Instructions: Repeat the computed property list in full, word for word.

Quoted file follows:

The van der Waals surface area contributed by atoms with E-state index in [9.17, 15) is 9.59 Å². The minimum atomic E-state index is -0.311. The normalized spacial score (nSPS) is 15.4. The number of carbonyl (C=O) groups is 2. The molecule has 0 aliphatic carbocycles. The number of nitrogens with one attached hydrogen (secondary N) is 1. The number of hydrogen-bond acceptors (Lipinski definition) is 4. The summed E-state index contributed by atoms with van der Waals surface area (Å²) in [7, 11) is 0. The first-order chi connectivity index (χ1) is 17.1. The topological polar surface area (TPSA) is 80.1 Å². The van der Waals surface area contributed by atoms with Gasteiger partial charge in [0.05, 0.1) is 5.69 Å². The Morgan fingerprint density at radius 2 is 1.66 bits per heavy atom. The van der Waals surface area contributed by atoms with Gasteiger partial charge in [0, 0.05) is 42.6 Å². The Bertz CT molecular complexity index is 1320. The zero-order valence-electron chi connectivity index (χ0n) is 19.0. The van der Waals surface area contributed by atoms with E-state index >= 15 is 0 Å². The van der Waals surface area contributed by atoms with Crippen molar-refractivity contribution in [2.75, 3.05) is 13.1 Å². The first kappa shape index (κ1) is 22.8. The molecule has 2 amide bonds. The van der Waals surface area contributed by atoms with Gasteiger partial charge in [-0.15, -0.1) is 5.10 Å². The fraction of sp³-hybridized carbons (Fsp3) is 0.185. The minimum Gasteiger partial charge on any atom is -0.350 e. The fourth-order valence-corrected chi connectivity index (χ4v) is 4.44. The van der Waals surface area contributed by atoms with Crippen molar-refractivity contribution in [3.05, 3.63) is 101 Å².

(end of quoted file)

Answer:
The van der Waals surface area contributed by atoms with E-state index in [9.17, 15) is 9.59 Å². The minimum atomic E-state index is -0.311. The normalized spacial score (nSPS) is 15.4. The number of carbonyl (C=O) groups is 2. The molecule has 0 aliphatic carbocycles. The number of nitrogens with one attached hydrogen (secondary N) is 1. The number of hydrogen-bond acceptors (Lipinski definition) is 4. The summed E-state index contributed by atoms with van der Waals surface area (Å²) in [7, 11) is 0. The first-order chi connectivity index (χ1) is 17.1. The topological polar surface area (TPSA) is 80.1 Å². The van der Waals surface area contributed by atoms with Gasteiger partial charge in [0.05, 0.1) is 5.69 Å². The Morgan fingerprint density at radius 2 is 1.66 bits per heavy atom. The van der Waals surface area contributed by atoms with Gasteiger partial charge in [0, 0.05) is 42.6 Å². The Bertz CT molecular complexity index is 1320. The zero-order valence-electron chi connectivity index (χ0n) is 19.0. The van der Waals surface area contributed by atoms with E-state index >= 15 is 0 Å². The van der Waals surface area contributed by atoms with Crippen molar-refractivity contribution in [2.75, 3.05) is 13.1 Å². The first kappa shape index (κ1) is 22.8. The molecule has 2 amide bonds. The van der Waals surface area contributed by atoms with Gasteiger partial charge in [-0.15, -0.1) is 5.10 Å². The fraction of sp³-hybridized carbons (Fsp3) is 0.185. The minimum Gasteiger partial charge on any atom is -0.350 e. The fourth-order valence-corrected chi connectivity index (χ4v) is 4.44. The van der Waals surface area contributed by atoms with Crippen molar-refractivity contribution in [3.05, 3.63) is 101 Å².